It's that time of year again' the days are shorter, the temperature colder. In the world of outdoor construction, layoff season is upon us. For industry veterans, winter layoffs are nothing new. Some employees even welcome the holiday break. Others, however, see an opportunity to claim retaliatory discharge, no matter what the circumstance.
What can an employer do to fend off unsubstantiated retaliation claims?
- Decide why layoffs are necessary. Has demand for work declined? If so, by how much? What is the projected production outlook for the foreseeable future? Must staff be reduced to balance the budget? If yes, by how much? Whatever the reason, the employer should document its specific rationale and thought process justifying the need for layoffs.
- Specify selection criteria that can be used consistently and objectively. Again, document the criteria and include information about how the criteria will be applied. For example, will decisions be made on the basis of productivity, attendance, seniority, quality, or some mix of those factors? If a mix, which factors will be given the greatest weight?
- Beware of basing layoff decisions on undocumented performance issues or manager perceptions of "problem" employees. From an outsider's perspective, lack of documentation suggests that an issue never materialized or wasn't important enough to consider during layoff season. Similarly, subjective manager perceptions are vulnerable to claims of illegal discrimination. Therefore, remind managers to always document performance issues as they occur and ensure that a copy is saved in the employee's personnel file. Once the issue is documented, it can be used as a factor in the layoff decision.
- If entire positions are to be eliminated (as opposed to merely laying off the employee), document the objective reasons why the job functions are obsolete or should be consolidated with other positions. Be careful here, especially if positions are covered by a collective bargaining agreement ("CBA"). Be sure to follow any procedures for elimination of covered positions or persons.
- Review the layoff list for red flags. After selecting the employees to be laid off and before announcing any decision, check for patterns. For example, are all the employees on the list over the age of 40? Are all the employees on the list members of a particular protected class? Have any of the employees on the list exercised work-related rights, i.e., taken FMLA/OFLA leave, filed workers' compensation claims, or filed OSHA safety complaints? Have they expressed to management any concerns regarding any aspect of the working relationship (wages, overtime, etc.)? If you discover such patterns, you should discuss your selection with a competent employment-law attorney before implementing any final decision. Even if the decision is defensible it might have the appearance of a discriminatory or retaliatory employment action.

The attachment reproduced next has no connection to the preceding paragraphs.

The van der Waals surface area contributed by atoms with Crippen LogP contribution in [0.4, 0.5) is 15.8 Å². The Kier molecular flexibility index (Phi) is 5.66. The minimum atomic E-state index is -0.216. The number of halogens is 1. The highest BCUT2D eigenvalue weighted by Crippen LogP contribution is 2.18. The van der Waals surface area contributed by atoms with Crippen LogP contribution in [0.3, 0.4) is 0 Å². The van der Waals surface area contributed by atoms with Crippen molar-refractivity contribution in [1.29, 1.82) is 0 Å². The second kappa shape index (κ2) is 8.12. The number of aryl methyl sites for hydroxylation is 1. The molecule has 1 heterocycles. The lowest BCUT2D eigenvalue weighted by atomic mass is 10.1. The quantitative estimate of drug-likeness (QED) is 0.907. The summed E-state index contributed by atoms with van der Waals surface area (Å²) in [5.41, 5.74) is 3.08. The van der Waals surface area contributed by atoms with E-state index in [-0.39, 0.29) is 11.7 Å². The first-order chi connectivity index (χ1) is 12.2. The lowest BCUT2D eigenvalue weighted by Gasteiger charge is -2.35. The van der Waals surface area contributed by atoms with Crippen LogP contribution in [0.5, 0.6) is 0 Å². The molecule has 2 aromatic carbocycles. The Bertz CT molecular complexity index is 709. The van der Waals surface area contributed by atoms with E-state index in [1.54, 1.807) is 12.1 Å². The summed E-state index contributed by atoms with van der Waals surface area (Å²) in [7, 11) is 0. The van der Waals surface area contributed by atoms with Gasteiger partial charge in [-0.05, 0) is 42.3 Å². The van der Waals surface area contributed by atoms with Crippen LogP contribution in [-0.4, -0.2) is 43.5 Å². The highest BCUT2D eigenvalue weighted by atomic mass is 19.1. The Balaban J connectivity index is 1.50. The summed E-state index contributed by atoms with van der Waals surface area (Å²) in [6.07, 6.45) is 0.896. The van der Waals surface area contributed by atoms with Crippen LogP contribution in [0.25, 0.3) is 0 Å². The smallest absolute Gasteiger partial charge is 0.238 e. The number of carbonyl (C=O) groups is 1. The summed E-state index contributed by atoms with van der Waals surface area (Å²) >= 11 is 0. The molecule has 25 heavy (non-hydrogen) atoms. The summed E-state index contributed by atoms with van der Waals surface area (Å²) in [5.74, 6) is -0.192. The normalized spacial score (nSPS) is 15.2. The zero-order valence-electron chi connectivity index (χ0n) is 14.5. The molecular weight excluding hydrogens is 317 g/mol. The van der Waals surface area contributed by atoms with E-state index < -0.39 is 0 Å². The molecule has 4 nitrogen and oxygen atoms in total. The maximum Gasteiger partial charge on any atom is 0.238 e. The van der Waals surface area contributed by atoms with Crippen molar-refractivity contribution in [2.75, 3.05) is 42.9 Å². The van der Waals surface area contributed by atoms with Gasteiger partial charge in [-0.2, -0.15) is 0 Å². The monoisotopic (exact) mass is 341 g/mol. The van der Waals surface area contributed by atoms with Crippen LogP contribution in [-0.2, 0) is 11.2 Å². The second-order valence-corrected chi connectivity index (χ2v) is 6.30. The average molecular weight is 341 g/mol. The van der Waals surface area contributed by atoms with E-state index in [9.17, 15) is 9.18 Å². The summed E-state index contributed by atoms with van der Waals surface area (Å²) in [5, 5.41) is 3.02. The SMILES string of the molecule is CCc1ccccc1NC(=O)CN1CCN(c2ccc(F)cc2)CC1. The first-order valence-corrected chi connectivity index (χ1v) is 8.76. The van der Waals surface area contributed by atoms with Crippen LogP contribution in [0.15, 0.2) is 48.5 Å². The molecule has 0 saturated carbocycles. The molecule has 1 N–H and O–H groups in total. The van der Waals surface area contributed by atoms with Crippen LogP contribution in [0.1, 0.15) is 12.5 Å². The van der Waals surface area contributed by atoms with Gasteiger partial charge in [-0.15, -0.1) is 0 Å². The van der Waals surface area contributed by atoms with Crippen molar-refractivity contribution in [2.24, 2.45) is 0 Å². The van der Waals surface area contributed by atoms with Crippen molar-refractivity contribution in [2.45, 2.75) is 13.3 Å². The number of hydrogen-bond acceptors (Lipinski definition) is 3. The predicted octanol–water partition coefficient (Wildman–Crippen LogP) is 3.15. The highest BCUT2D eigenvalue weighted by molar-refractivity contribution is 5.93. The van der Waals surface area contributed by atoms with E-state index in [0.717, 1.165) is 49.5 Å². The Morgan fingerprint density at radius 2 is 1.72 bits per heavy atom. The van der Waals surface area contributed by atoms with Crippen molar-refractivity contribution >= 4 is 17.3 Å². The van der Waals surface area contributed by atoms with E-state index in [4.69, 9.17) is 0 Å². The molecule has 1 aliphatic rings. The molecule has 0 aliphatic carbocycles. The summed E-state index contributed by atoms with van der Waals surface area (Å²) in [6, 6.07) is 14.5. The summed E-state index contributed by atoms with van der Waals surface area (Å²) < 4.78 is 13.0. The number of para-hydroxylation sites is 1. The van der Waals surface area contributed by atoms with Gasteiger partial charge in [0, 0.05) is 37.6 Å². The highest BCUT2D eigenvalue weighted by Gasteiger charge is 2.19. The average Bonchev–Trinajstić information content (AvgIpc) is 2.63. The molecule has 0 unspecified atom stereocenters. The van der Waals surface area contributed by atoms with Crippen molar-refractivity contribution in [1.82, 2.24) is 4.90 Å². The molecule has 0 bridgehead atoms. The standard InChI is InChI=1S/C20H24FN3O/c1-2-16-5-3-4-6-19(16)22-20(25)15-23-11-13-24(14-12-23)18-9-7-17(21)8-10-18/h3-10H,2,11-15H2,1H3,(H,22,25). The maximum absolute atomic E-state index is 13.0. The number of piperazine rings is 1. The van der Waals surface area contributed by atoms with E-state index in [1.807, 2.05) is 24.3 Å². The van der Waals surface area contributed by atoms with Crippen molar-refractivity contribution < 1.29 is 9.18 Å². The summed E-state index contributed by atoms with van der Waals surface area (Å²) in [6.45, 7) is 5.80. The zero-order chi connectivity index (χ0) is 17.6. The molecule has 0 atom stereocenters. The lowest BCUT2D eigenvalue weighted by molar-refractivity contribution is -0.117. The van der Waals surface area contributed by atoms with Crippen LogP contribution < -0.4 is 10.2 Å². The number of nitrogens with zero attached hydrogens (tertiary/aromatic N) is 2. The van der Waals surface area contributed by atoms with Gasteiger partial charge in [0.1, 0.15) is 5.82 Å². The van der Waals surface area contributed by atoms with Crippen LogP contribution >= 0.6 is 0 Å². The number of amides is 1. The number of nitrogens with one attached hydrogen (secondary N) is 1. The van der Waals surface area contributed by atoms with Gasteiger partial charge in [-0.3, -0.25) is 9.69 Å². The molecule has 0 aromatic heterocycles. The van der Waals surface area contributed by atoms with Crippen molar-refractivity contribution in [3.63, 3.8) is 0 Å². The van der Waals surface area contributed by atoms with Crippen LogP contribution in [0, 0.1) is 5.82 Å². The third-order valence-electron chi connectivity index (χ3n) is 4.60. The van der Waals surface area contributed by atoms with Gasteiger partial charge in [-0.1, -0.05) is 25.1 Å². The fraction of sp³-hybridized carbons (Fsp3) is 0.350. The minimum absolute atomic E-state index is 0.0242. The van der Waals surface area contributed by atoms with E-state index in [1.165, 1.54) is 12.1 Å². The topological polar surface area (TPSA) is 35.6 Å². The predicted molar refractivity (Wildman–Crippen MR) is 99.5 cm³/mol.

- Provide the affected employees with complete and factual information. When the layoff decision has been announced, be sure to provide any other required notices and to give details about continuation of benefits and to recall, if any.
- Strictly comply with all Oregon wage and hour laws. When the layoff occurs, be sure to compensate employees for all base wages, vacation, overtime, commission, etc., in accordance with Oregon wage and hour laws. It is better to err on the side of paying too much than too little because wage claims can include recovery of the wages not paid, plus a penalty equivalent of up to 30 days' wages times the hourly rate, plus attorney fees. This can be a very costly mistake.
Employers who carefully approach and document their layoff processes will reduce their potential liability for discrimination and retaliation claims. By documenting every stage and providing supporting reasons for each decision, the process can be defended in an administrative or judicial setting. As always, competent employment counsel can be an employer's best ally when working through the layoff process.
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